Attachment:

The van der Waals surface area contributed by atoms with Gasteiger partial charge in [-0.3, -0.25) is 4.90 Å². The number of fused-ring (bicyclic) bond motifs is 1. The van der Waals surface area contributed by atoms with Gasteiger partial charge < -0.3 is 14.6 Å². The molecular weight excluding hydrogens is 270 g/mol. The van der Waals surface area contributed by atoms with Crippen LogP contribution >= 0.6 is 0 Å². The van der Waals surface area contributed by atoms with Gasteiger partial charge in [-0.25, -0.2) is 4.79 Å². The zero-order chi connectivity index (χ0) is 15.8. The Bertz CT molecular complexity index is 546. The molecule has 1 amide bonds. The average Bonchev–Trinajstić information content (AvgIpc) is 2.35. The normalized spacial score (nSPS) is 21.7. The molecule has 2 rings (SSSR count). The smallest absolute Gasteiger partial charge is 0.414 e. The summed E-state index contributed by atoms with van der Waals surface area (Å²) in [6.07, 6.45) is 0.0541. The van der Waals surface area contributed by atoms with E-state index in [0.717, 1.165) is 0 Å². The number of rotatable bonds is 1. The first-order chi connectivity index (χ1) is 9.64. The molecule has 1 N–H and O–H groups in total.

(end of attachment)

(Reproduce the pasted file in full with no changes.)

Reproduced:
The van der Waals surface area contributed by atoms with Gasteiger partial charge in [-0.3, -0.25) is 4.90 Å². The number of fused-ring (bicyclic) bond motifs is 1. The van der Waals surface area contributed by atoms with Gasteiger partial charge < -0.3 is 14.6 Å². The molecular weight excluding hydrogens is 270 g/mol. The van der Waals surface area contributed by atoms with Crippen LogP contribution >= 0.6 is 0 Å². The van der Waals surface area contributed by atoms with Gasteiger partial charge in [-0.25, -0.2) is 4.79 Å². The zero-order chi connectivity index (χ0) is 15.8. The Bertz CT molecular complexity index is 546. The molecule has 1 amide bonds. The average Bonchev–Trinajstić information content (AvgIpc) is 2.35. The normalized spacial score (nSPS) is 21.7. The molecule has 2 rings (SSSR count). The smallest absolute Gasteiger partial charge is 0.414 e. The summed E-state index contributed by atoms with van der Waals surface area (Å²) in [6.07, 6.45) is 0.0541. The van der Waals surface area contributed by atoms with E-state index in [0.717, 1.165) is 0 Å². The number of rotatable bonds is 1. The first-order chi connectivity index (χ1) is 9.64. The molecule has 1 N–H and O–H groups in total.